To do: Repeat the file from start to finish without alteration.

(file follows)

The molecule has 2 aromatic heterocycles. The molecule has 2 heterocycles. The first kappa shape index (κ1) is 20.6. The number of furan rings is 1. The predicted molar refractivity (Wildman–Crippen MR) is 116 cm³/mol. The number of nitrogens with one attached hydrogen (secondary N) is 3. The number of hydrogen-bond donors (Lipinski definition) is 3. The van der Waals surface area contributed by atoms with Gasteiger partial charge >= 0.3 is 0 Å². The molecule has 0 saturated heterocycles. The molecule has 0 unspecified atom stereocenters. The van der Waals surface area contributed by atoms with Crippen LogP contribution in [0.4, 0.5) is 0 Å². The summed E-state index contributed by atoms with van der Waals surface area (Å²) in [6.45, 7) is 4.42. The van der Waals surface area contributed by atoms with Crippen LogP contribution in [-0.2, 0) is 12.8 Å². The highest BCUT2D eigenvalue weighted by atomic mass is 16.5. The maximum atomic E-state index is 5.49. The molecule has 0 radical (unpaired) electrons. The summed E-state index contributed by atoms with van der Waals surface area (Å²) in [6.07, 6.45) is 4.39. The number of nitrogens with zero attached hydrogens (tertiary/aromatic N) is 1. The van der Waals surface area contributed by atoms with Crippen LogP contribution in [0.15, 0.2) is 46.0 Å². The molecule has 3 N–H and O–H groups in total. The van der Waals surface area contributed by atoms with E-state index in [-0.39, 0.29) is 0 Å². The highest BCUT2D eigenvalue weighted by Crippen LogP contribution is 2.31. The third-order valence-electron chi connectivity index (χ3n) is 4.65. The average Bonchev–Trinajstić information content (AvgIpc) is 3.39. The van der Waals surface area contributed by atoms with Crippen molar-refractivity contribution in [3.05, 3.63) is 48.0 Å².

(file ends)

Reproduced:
The molecule has 2 aromatic heterocycles. The molecule has 2 heterocycles. The first kappa shape index (κ1) is 20.6. The number of furan rings is 1. The predicted molar refractivity (Wildman–Crippen MR) is 116 cm³/mol. The number of nitrogens with one attached hydrogen (secondary N) is 3. The number of hydrogen-bond donors (Lipinski definition) is 3. The van der Waals surface area contributed by atoms with Gasteiger partial charge >= 0.3 is 0 Å². The molecule has 0 saturated heterocycles. The molecule has 0 unspecified atom stereocenters. The van der Waals surface area contributed by atoms with Crippen LogP contribution in [0.4, 0.5) is 0 Å². The summed E-state index contributed by atoms with van der Waals surface area (Å²) in [6.45, 7) is 4.42. The van der Waals surface area contributed by atoms with Crippen LogP contribution in [-0.2, 0) is 12.8 Å². The highest BCUT2D eigenvalue weighted by atomic mass is 16.5. The maximum atomic E-state index is 5.49. The molecule has 0 radical (unpaired) electrons. The summed E-state index contributed by atoms with van der Waals surface area (Å²) in [6.07, 6.45) is 4.39. The number of nitrogens with zero attached hydrogens (tertiary/aromatic N) is 1. The van der Waals surface area contributed by atoms with Crippen LogP contribution in [0.15, 0.2) is 46.0 Å². The molecule has 3 N–H and O–H groups in total. The van der Waals surface area contributed by atoms with E-state index in [-0.39, 0.29) is 0 Å². The highest BCUT2D eigenvalue weighted by Crippen LogP contribution is 2.31. The third-order valence-electron chi connectivity index (χ3n) is 4.65. The average Bonchev–Trinajstić information content (AvgIpc) is 3.39. The van der Waals surface area contributed by atoms with Crippen molar-refractivity contribution in [3.05, 3.63) is 48.0 Å².